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Jordsjø - Nattfiolen CD (album) cover




Symphonic Prog

4.11 | 276 ratings

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Prog Reviewer
5 stars Review Nº 542

Jordsjo is a progressive rock band from Norway based in Oslo that was founded in 2014. Jordsjo is a duo featuring Hakon Oftung on vocals, guitars, flute and keyboards, and Kristian Froland on drums and percussion, with some additional musicians. Jordsjo is quite an unusual band. It's one of those bands that fly the flag of the classic traditional prog, the prog that is commonly called symphonic. Their apparent prog influences include Genesis, King Crimson and Porcupine Tree. However, they have also expressed admiration for classic horror films, soundtracks and Scandinavian folk music. Their music is earthy, ethereal, and dramatic. Flutes, piano, Hammond organ, and analogue synths blend in with acoustic and electric guitars, bass and drums providing an immersive experience that will bring joy to fans of the 70's prog, but also to more modern bands like Anglagard and Wobbler who have embraced this classic soundscapes.

The debut album of Jordsjo saw the light of the day in 2015. It connected the symphonic prog to some sort of prog folk. On their next album, "Jordsjo II", they took the folk parts back a little and instead turned up the rock parts. After an experience with the Norwegian synth project Breidablik, "Songs From The Northern Wasteland" released in 2016 that was oriented towards electronic prog, they released their album "Jord" in 2017, a typically Scandinavian retro-prog album with reminiscences of Anglagard and Sinkadus. Their next release was this album "Nattfiolen" released in 2019.

"Nattfiolen" sounds more cohesive and focused compared to its predecessor "Jord" and where there are truly some captivating moments to be discovered. On the top of that, the warm and organic vibe that resonated throughout "Jord" is also very much present on "Nattfiolen", but the latter boasts more refined and memorable compositions. With "Nattfiolen" the Norwegians basically continue exactly there, in "Jord", with the difference they may have withdrawn a little further into the forest. It comes to my mind the amazing album of Jethro Tull "Songs From The Wood", but darker, more atmospheric and clearly very Scandinavian. The rockier passages of "Jord" have been reduced a bit, so that "Nattfiolen" can claim an even more organic character that its predecessor. For Jordsjo, nature exemplifies their stage set. On "Nattfiolen", the association between nature and music is first and foremost apocalyptic and mystical, which to some extent applies to its predecessor. On "Nattfiolen" there's a perfect balance between folk and symphonic music.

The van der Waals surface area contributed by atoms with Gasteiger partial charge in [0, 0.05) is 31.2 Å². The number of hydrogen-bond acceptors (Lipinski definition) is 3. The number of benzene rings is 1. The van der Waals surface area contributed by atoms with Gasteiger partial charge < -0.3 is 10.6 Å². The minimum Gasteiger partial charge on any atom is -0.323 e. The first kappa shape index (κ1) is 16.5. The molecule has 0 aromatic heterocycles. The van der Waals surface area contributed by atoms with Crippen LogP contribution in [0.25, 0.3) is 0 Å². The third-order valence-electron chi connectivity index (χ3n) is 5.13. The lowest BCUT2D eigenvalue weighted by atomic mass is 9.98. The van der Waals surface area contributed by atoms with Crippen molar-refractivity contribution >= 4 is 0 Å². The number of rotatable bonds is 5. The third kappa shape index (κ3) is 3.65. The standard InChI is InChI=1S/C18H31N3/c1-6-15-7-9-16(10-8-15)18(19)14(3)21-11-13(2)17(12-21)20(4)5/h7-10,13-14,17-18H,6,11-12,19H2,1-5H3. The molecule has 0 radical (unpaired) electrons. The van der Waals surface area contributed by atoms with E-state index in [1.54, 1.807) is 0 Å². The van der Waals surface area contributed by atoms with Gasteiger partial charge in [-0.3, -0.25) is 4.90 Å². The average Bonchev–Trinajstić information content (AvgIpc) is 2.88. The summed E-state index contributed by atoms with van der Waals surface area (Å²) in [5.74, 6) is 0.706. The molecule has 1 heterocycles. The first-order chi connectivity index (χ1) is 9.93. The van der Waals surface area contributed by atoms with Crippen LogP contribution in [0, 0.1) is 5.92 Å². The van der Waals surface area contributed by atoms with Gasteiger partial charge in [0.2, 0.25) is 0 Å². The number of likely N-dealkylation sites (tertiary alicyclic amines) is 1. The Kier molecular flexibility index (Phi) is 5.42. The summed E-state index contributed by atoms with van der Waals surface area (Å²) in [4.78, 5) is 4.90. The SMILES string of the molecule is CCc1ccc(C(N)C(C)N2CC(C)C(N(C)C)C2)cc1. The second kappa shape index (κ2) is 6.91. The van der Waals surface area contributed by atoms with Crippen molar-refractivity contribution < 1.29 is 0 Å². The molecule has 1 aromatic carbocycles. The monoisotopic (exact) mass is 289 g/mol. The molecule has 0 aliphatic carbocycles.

The opening "Ouverture" fulfill adequately its role. It's a very short track, an extremely delicate beginning that greets the listener with gentle flute sounds that are carried along on piano swabs. These temptingly invite us to follow them into the forest. "Stifinner" waits for the listener to a warmly welcome with a pompous introduction to go on a journey of discovery. The song then undertakes a real wandering through some different moods and covers not only classic, atmospheric folk but also sometimes mystical, sometimes ominous soundscapes. "Solens Sirkulaere Sang" is a dark ominous piece reminiscent of the early King Crimson's works in its moody almost medieval atmosphere with its fluid woodwinds and a bit jazzy style, a reminiscent at the time of "Larks' Tongues In Aspic", where the native vocals sound very pleasant. "Septemberbal" is a nice successful interlude based on the acoustic guitar with a brief but rewarding classical guitar solo. This kind of interlude is followed by "Mine Templer II" that begins with some mysterious chords where the rhythm section takes care of the progressive momentum with its great fretless bass line. It features a gradual, piano driven buildup to a fluid, emotional guitar solo. This is a straightforward and playful track at the same time. "Til Varen" is the magnum opus of the album. It's a nine minute mini-epic that starts with its strange atmospheric melody played on piano and flute. After an organ driven jam section, we can hear an acoustic verse. It then shifts into a warm, gradually building instrumental section. Gradually, it closes with a chaotic, flute led jam, an impressive final, indeed. "Ulvenatt" is a slower piece, almost a ballad, with eerie, hovering organs and smooth infectious guitar melodies. It's subdued and minimalist in the means, free and dignified, using the same thread for five minutes. This is a wonderful goodbye, pretty different from the other six tracks, in order to calm emotions and prepare us for the inevitable goodbye.

Conclusion: Scandinavian countries have climbed several positions on my list of the best prog releases, consistently. In all of them I noticed excellent compositions, neat instrumentation and analogue sound. Here's the formula for any work that wants to please me. And Jordsjo isn't an exception. Their album "Nattfiolen" caught the attention of the entire progressive community in the world. The climate immediately takes us to the icy landscapes of northern Europe and has a lot of local folk with its mysterious air. It has a wonderful blend of folk and symphonic rock, with an omnipresent Mellotron sound and obvious hints from Anglagard, worth to discover. However, the basis of folk is brought out in a dynamic arranging mechanism and rich variations. It's a work to be tasted and its beauty is fully appreciated, really.

Prog is my Ferrari. Jem Godfrey (Frost*)

VianaProghead | 5/5 |


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